Fiscal discipline, flexibility key for Guam, Moody’s says

Guam’s latest proposed budget was hailed by analysts who said its approach should be copied by other U.S. territories.

Gov. Lourdes Leon Guerrero proposed a 5.9% bigger general fund budget for fiscal 2025 days after Moody’s Investors Service raised the territory’s general obligation bonds to investment grade (Baa3) from speculative grade (Ba1); the first time in 22 years a rating agency had given the GOs an investment grade rating.

“The budget and its presentation show sets Guam apart from the other major territorial credits,” said Muni Credit News Publisher Joseph Krist. “Yes, Guam has an advantage in terms of its strategic defense role, but it’s approach to its finances and reporting is something for the other territories to emulate. There’s a reason Guam is investment grade and the others are not.”

Guam Gov. Leon Guerrero and Lt. Gov. Tenorio said Moody’s upgrade of their GO bonds was a “momentous event.”

While the territory’s revenue performance will back growth, Moody’s Investors Service Senior Analyst Pisei Chea said, “fiscal discipline and flexibility will be key to maintaining the government’s credit quality in the event of an economic downturn.”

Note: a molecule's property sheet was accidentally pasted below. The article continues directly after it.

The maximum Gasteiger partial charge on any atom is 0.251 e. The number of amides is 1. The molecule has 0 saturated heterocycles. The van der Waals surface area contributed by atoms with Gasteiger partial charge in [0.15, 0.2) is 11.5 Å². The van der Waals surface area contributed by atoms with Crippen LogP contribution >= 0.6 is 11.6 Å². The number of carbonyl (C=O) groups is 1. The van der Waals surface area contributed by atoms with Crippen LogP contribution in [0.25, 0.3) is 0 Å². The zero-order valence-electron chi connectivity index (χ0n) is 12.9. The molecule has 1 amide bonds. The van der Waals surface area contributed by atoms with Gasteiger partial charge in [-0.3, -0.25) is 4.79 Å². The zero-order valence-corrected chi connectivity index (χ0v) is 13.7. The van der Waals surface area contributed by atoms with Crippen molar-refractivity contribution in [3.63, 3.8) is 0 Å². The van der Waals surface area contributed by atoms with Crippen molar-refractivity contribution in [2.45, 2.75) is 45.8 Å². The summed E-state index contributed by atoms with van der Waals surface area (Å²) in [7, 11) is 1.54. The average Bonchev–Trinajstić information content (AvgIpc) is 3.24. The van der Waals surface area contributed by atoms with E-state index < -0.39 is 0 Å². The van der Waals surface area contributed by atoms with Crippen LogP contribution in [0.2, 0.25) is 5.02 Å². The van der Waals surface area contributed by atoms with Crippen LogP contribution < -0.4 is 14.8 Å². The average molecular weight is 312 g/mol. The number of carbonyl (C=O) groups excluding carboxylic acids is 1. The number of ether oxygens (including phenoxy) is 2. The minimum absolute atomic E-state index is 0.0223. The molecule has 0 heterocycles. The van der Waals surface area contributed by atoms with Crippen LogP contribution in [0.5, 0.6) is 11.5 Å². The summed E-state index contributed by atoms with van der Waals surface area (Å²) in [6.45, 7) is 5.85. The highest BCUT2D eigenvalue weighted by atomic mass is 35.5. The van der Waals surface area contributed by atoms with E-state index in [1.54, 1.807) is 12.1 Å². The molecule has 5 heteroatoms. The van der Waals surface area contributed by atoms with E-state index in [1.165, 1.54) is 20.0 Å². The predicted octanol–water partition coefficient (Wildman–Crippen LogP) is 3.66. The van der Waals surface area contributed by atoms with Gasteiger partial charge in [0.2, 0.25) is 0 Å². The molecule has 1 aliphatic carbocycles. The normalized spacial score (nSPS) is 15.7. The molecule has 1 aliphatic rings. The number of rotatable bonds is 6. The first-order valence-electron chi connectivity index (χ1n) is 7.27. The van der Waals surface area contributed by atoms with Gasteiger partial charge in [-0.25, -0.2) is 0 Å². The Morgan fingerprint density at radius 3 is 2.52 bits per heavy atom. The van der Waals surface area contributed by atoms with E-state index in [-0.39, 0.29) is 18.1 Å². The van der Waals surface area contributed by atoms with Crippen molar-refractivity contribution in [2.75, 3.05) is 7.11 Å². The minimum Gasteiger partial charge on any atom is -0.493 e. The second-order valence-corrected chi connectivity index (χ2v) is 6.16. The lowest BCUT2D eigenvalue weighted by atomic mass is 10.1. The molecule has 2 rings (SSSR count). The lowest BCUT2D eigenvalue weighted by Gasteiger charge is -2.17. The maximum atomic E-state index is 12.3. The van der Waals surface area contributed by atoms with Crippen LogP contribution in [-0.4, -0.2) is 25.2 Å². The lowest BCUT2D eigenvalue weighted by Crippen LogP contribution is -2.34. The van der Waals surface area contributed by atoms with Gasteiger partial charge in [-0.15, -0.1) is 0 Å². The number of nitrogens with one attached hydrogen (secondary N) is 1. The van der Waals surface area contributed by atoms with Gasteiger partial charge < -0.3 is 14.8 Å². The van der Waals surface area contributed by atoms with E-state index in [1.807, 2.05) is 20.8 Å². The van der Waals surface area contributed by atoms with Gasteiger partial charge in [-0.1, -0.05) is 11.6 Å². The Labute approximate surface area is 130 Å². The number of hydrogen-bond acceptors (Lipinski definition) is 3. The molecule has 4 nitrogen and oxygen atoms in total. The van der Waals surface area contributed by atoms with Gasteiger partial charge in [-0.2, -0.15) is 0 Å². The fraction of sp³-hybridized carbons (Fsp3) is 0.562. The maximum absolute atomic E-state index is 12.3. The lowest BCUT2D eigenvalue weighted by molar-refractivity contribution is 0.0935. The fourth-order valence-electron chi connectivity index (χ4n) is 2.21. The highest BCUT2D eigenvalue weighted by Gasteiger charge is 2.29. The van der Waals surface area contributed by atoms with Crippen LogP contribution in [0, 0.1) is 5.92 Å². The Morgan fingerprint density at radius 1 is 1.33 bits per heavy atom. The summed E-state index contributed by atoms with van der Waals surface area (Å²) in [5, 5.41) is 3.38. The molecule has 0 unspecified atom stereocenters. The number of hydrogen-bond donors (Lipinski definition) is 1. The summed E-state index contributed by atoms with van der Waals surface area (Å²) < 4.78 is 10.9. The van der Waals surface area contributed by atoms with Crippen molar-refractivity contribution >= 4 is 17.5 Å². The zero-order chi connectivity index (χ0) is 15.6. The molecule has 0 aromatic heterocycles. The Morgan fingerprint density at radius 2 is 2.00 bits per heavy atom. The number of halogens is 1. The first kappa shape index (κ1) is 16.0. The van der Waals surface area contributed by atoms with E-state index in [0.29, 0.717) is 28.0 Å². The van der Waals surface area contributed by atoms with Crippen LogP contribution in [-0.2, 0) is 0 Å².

The territory’s revenues were “strong,” he said, especially its income and business privilege taxes.

The upgrade was a “momentous event,” Guerrero and Lt. Gov. Joshua Tenorio said in a letter to the Guam Senate. “Moody’s was also impressed with the soon to be launched new Financial Management System.”

The officials thanked “the legislature for continually authorizing more money annually into the rainy-day fund.”

The governor’s proposed general fund estimates revenues of $902.7 million and expenditures of $860.4 million, both up 5.9% from the levels expected in the current fiscal year.

After running general fund deficits for at least five fiscal years through fiscal 2020, the territory ended the year with positive balances each year since and the proposed budget projects a $2.6 million balance at the end of fiscal 2025. 

The budget sets aside 2% of revenue for a rainy-day fund, which currently totals about 4.6% of general fund revenue. The government plans to raise it from the current $42.8 million to $50 million to $60 million.

Total operating spending, which includes general fund, special fund, and federal matching fund spending, is estimated at $1.264 billion, including $93 million in debt service payments.

Under Guam’s constitution the Senate has until the end of August to act on the budget.

S&P Global Ratings rates the GO bonds BB-minus.

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